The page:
Category > Tech

Shazam!

11 December 2003 » In Tech » 2 Comments

At one of the pubs in London – The Ship, I think – we heard a song that seemed familiar but we could not come up with the name. So Darren said, “Watch this”, and dialed 2580 on his mobile. After the connection was established he held the phone up and waited. In 30 seconds the other side hung up and in a few minutes Darren got an SMS from that number. It was the song, identified – “Get Off” by Dandy Warhols. I was amazement personified.

Apparently, this service is called Shazam. It’s not expensive at all (50 pence for every confirmed song) and they have a database of 1.6 million tracks, plus it keeps a history of the songs you requested identification for on their website, so you can come back and see the list at any time. Now that is a clever application of mobile technology. I would definitely pay to use something like this.

First post!

20 August 2003 » In Tech, Work » 3 Comments

Apparently Google has recently added a couple of features to its search box. Namely, calculator and units conversion. When I noticed that I thought, “Damn, where did I see that before? That’s right, on AlltheWeb.com.” As far as I know, back in April or May, when I added these features to AlltheWeb, it was the first search engine to have those. Of course Google picked up the idea and made some things better, but for what it’s worth, we were first. 🙂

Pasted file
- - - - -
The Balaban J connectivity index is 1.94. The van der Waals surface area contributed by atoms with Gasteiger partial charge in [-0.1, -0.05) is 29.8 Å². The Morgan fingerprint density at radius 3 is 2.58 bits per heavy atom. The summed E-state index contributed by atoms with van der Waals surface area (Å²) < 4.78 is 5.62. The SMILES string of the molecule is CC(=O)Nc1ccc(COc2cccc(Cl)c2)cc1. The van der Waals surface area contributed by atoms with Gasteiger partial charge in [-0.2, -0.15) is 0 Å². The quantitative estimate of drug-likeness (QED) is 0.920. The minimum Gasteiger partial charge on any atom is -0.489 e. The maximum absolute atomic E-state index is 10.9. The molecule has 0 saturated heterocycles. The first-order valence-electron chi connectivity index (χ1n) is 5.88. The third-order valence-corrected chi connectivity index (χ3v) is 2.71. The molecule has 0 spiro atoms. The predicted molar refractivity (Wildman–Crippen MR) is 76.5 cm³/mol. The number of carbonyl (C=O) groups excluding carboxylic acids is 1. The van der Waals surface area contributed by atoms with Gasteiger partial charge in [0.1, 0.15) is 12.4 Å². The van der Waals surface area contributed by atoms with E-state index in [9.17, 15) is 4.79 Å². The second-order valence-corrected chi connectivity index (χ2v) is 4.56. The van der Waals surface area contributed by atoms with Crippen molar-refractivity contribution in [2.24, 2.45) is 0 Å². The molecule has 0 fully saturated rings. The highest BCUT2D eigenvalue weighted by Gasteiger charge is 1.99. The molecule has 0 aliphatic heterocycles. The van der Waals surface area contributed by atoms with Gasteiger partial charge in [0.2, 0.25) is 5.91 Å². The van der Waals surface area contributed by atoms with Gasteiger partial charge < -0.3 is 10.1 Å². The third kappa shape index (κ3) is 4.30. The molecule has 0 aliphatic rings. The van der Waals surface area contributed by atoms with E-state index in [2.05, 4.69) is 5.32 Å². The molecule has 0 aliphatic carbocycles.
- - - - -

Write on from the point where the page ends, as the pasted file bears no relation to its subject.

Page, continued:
x2x

21 May 2003 » In Tech » 1 Comment

This is the coolest little piece of software I have seen in a while. Basically, it lets you control one X display from another. I love it.

Hva sier du?

19 May 2003 » In Rants, Tech » 1 Comment

When I was in Norway this past January, I wanted to get a DVD that had audio tracks in both English and Norwegian, and the subtitles in the same languages as well, so that I could use it as an educational tool in my learning Norwegian. Apparently, the only types of DVDs that could satisfy the requirements were the ones intended for kids, so I purchased Toy Story 2.

Now, my regular DVD player at home is region 1, and the disc would not be recognized by it. “No problem”, I thought, “I’ll just fire up my laptop and use mplayer”. 2 hours, 3 cups of coffee, and an untold number of lost neurons later, I still could not get the subtitles to display. The movie played fine, the on screen display indicated that subtitles were turned on, and yet all my efforts were for naught. I read through the man page, the online forum discussions, and googled for answers. Eventually, a post on some message board revealed that one needs to specify the exact location of the font and the encoding for the subtitles, which proved to be the answer I needed. I could finally watch Buzz express himself in Norwegian.

The point of the story is, those who say that Linux is ready for desktop should check in with Reality from time to time. Now, I am fairly familiar with hardware, software, and other aspects of technology, and still, it took me a better part of the day to figure out what unique combination of options would get the DVD to work, so I don’t see how an average person can be expected to use Linux for any sort of multimedia without experiencing major frustration. And I wasn’t trying to do anything obscure — just turn on the damn subtitles. I’m sorry, Linux desktop-prime-time advocates, but that’s pathetic. Whatever bold proclamations you make, Linux will be relegated to the backend server room until glitches like these are a thing of the past. I will happily use Linux for software development, but on my desktop machine at home I will run Windows and save my neurons for something better.